Use of intravenous immunoglobulin in critically ill patients

Summer Donovan, Gonzalo M L Bearman
Current Infectious Disease Reports 2014, 16 (12): 447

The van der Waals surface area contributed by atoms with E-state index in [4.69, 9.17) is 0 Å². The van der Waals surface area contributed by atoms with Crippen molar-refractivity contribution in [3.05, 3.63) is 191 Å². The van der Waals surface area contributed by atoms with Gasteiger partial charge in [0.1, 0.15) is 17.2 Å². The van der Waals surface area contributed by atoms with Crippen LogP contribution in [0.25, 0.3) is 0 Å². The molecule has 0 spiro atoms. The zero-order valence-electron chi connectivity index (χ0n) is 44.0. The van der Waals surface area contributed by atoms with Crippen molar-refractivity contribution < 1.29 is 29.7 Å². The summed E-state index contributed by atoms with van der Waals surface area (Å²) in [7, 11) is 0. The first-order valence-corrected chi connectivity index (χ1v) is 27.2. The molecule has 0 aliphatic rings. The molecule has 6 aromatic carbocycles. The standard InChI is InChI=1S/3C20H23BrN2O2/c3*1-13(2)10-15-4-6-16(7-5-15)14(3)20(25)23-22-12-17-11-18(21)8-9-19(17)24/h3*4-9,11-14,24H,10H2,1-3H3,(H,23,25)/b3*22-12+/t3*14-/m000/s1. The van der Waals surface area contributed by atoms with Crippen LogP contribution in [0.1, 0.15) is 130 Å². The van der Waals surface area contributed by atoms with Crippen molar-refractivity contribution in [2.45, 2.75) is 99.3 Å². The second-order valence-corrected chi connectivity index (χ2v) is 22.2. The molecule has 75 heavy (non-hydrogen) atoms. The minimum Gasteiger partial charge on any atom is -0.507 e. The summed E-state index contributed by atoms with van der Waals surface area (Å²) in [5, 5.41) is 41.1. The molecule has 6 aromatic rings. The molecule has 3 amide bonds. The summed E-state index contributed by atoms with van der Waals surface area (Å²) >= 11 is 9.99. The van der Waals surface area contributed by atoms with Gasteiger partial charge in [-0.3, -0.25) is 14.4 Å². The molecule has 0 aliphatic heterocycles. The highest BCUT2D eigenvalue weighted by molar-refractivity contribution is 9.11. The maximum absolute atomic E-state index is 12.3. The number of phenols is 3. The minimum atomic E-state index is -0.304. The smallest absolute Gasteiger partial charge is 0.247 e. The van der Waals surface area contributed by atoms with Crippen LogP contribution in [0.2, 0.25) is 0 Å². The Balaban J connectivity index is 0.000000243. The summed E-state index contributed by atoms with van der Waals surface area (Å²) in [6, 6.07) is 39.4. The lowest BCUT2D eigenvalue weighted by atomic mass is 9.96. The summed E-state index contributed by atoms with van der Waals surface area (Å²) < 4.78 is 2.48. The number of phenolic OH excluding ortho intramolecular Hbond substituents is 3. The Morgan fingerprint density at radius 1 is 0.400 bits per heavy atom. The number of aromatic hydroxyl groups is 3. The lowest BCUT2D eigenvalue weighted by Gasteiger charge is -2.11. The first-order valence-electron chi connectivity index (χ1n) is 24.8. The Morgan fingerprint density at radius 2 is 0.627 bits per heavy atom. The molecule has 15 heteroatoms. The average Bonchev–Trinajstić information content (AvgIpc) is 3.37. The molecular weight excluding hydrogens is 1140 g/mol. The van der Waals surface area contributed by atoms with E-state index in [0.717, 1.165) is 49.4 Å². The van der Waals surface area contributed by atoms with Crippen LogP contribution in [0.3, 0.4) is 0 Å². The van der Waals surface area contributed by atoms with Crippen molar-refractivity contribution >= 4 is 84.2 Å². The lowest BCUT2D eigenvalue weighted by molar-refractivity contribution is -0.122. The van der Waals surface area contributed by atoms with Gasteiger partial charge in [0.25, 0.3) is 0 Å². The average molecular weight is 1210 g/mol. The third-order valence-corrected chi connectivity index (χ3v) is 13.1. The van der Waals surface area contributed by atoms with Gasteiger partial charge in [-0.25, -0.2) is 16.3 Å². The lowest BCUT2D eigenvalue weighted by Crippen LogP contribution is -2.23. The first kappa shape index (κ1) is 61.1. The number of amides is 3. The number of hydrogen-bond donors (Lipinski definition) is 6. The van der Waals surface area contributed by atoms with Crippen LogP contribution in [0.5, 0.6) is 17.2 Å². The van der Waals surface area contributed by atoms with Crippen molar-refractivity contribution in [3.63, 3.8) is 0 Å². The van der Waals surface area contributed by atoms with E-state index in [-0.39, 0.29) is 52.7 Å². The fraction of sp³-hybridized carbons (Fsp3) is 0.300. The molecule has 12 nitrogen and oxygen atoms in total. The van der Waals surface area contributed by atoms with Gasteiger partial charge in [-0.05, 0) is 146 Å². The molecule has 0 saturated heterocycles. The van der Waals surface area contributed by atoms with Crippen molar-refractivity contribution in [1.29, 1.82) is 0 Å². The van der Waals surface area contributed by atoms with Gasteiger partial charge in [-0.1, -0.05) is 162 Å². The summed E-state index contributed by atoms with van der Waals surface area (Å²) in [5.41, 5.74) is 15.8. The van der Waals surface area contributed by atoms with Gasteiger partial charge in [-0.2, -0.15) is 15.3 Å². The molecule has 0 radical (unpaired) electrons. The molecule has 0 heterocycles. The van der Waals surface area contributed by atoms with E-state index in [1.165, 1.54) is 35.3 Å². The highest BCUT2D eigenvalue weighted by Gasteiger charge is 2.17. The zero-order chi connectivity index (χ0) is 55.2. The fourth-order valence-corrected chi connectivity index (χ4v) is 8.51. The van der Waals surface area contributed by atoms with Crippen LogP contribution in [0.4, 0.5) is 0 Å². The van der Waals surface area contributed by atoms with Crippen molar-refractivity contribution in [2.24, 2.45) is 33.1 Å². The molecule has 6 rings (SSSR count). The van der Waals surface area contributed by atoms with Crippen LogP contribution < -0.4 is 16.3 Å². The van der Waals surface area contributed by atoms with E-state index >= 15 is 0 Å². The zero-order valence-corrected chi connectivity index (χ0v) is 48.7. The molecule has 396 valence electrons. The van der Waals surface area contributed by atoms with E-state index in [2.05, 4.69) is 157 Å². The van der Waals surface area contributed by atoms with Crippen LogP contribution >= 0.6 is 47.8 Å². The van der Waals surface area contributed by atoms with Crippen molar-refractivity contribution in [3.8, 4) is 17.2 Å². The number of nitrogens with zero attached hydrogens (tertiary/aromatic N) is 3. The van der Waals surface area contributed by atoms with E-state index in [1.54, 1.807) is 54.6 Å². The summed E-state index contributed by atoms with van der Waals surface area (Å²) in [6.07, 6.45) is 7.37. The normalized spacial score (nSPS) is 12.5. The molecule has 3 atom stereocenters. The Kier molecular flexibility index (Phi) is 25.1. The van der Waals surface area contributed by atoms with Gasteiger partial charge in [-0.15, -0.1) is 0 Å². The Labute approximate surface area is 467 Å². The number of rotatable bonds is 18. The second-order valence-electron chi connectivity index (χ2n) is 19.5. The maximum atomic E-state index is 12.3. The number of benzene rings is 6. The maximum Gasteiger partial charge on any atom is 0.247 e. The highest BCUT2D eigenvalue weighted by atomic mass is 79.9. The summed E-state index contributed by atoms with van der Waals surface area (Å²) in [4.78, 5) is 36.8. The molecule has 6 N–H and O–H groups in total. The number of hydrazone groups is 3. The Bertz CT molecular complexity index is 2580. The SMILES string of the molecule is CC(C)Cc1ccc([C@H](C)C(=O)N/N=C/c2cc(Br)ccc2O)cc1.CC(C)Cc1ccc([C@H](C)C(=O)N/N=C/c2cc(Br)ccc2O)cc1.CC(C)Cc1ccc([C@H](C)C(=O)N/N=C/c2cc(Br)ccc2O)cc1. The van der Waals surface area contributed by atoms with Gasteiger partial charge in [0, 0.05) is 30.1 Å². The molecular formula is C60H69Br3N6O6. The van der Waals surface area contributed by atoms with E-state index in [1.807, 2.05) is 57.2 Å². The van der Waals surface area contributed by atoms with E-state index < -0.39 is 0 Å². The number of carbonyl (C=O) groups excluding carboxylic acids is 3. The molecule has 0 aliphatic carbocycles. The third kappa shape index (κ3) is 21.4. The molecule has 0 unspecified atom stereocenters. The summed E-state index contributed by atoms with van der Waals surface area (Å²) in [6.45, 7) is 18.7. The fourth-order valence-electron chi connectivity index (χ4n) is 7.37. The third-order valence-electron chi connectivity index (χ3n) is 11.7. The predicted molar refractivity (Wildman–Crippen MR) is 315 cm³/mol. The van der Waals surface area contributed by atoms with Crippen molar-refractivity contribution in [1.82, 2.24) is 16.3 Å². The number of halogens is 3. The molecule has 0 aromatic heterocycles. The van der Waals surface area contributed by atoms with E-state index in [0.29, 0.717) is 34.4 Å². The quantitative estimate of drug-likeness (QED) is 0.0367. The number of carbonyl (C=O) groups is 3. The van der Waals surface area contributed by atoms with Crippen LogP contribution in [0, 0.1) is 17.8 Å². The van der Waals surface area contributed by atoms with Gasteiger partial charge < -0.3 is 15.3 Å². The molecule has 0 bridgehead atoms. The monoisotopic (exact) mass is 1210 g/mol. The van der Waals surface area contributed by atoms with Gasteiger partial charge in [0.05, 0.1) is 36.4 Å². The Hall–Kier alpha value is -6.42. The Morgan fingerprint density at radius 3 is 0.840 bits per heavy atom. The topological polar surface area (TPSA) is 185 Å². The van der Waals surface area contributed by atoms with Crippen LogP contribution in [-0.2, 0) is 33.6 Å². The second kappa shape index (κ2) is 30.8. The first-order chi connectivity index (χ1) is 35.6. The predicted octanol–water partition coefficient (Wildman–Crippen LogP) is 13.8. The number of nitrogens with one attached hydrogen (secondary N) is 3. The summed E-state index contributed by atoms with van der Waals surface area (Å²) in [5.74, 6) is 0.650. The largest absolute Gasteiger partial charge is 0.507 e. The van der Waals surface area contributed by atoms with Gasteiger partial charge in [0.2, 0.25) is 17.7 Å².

Intravenous immunoglobulin (IVIG) has been suggested for the treatment of many ailments due to its ability to modulate the immune system and to provide passive immunity to commonly circulating pathogens. Its use as primary and adjunctive therapy for the treatment of conditions affecting critically ill patients is an attractive option, especially when alternative therapy does not exist. The body of literature on the use of IVIG for the treatment of several serious conditions, including sepsis, toxic shock syndrome, acute myocarditis, Stevens-Johnson syndrome, toxic epidermal necrolysis, and H1N1 influenza, were reviewed. Despite advances in treatment of these conditions since they were first described, there remains a paucity of well-designed studies on the use of IVIG for their treatment. Therefore, the use of IVIG for treatment of these conditions remains controversial.

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